British Chinese call for memorial to WWI labor corps

Updated: 2014-08-15 07:48


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British Chinese call for memorial to WWI labor corps

Former Chinese foreign minister Li Zhaoxing visits a cemetery of Chinese workers who served on the Western Front during World War I in Noyelles-sur-Mer of France in this July 15, 2014 file photo. [Photo / China Daily]

LONDON - British Chinese communities on Thursday launched a major campaign in London to push for the establishment of a national memorial to the Chinese Labor Corps recruited by Britain during the First World War (WWI).

The Chinese Labor Corps was a force of workers recruited by the British government in WWI to free British and Commonwealth troops for frontline duty by providing logistic support and manual labor.

Up to 140,000 Chinese workers served on the Western Front during and after WWI to support the Allies' troops, among whom some 96,000 were recruited by the British government to undertake a wide range of essential logistic tasks, such as digging trenches, building roads and bridges, constructing fortifications, transporting supplies, maintaining tanks and so on.

Thousands of them died during the war. After WWI many workers were retained to fill in trenches, clear the battlefields of live ordnance, exhume the dead and rebury them in the new Commonwealth War Graves Cemeteries.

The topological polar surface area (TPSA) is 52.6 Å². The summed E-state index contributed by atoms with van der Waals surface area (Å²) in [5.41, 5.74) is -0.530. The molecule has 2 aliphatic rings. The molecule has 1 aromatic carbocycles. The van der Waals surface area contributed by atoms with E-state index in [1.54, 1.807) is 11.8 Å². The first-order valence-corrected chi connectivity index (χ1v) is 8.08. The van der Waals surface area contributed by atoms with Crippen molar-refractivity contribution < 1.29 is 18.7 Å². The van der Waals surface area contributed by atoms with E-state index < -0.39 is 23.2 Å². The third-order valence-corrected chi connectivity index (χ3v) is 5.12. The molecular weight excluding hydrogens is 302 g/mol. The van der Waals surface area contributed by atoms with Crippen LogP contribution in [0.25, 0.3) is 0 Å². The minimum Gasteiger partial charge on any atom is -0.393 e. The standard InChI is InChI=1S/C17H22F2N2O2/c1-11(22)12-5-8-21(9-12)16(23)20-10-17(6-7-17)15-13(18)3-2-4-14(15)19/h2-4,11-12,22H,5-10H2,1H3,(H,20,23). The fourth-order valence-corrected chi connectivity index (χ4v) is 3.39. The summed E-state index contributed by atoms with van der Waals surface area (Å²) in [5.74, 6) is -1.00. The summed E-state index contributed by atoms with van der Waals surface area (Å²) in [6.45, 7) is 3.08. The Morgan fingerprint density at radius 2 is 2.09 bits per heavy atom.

However, the contribution of the Chinese workers was rarely mentioned in Britain after WWI, and none of Britain's 43,000 WWI memorials commemorates them, according to the Chinese in Britain Forum, a British charity dedicated to promoting greater participation by members of the Chinese community in Britain's national life.

"It is sadly ironic that they undertook the most appalling tasks to help create the iconic places of remembrance that the Commonwealth War Grave Cemeteries have become, and yet they themselves have been forgotten, said Steven Lau, chairman of the Chinese in Britain Forum.

The Chinese in Britain Forum is teaming up with leading British Chinese associations to push for a national memorial to the Chinese Labor Corps on Aug. 14, 2017, the centenary of China joining WWI as an ally.

On Thursday, they launched the Ensuring We Remember campaign in London on the 97th anniversary of China declaring War on Germany during WWI.

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